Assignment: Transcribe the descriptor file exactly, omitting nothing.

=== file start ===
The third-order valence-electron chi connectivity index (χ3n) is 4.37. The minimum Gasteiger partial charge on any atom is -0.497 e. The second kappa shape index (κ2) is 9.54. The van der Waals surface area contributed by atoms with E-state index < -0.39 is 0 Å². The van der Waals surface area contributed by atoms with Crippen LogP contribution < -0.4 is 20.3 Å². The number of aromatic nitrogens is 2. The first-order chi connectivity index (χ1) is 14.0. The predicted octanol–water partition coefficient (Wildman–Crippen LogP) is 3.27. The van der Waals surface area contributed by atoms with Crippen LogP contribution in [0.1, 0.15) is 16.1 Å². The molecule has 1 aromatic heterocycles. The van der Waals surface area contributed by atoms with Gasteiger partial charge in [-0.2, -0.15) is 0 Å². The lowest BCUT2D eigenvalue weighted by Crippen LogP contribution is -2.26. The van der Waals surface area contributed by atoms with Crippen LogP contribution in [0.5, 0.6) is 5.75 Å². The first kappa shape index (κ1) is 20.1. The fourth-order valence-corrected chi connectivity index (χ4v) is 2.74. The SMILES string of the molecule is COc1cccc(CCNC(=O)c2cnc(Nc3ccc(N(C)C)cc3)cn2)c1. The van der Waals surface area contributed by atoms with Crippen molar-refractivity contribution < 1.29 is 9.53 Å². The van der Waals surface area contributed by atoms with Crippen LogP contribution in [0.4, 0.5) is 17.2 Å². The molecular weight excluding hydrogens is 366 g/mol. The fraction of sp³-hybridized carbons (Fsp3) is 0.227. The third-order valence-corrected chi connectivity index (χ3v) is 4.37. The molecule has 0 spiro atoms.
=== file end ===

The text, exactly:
The third-order valence-electron chi connectivity index (χ3n) is 4.37. The minimum Gasteiger partial charge on any atom is -0.497 e. The second kappa shape index (κ2) is 9.54. The van der Waals surface area contributed by atoms with E-state index < -0.39 is 0 Å². The van der Waals surface area contributed by atoms with Crippen LogP contribution < -0.4 is 20.3 Å². The number of aromatic nitrogens is 2. The first-order chi connectivity index (χ1) is 14.0. The predicted octanol–water partition coefficient (Wildman–Crippen LogP) is 3.27. The van der Waals surface area contributed by atoms with Crippen LogP contribution in [0.1, 0.15) is 16.1 Å². The molecule has 1 aromatic heterocycles. The van der Waals surface area contributed by atoms with Gasteiger partial charge in [-0.2, -0.15) is 0 Å². The lowest BCUT2D eigenvalue weighted by Crippen LogP contribution is -2.26. The van der Waals surface area contributed by atoms with Crippen LogP contribution in [0.5, 0.6) is 5.75 Å². The first kappa shape index (κ1) is 20.1. The fourth-order valence-corrected chi connectivity index (χ4v) is 2.74. The SMILES string of the molecule is COc1cccc(CCNC(=O)c2cnc(Nc3ccc(N(C)C)cc3)cn2)c1. The van der Waals surface area contributed by atoms with Crippen molar-refractivity contribution < 1.29 is 9.53 Å². The van der Waals surface area contributed by atoms with Crippen LogP contribution in [0.4, 0.5) is 17.2 Å². The molecular weight excluding hydrogens is 366 g/mol. The fraction of sp³-hybridized carbons (Fsp3) is 0.227. The third-order valence-corrected chi connectivity index (χ3v) is 4.37. The molecule has 0 spiro atoms.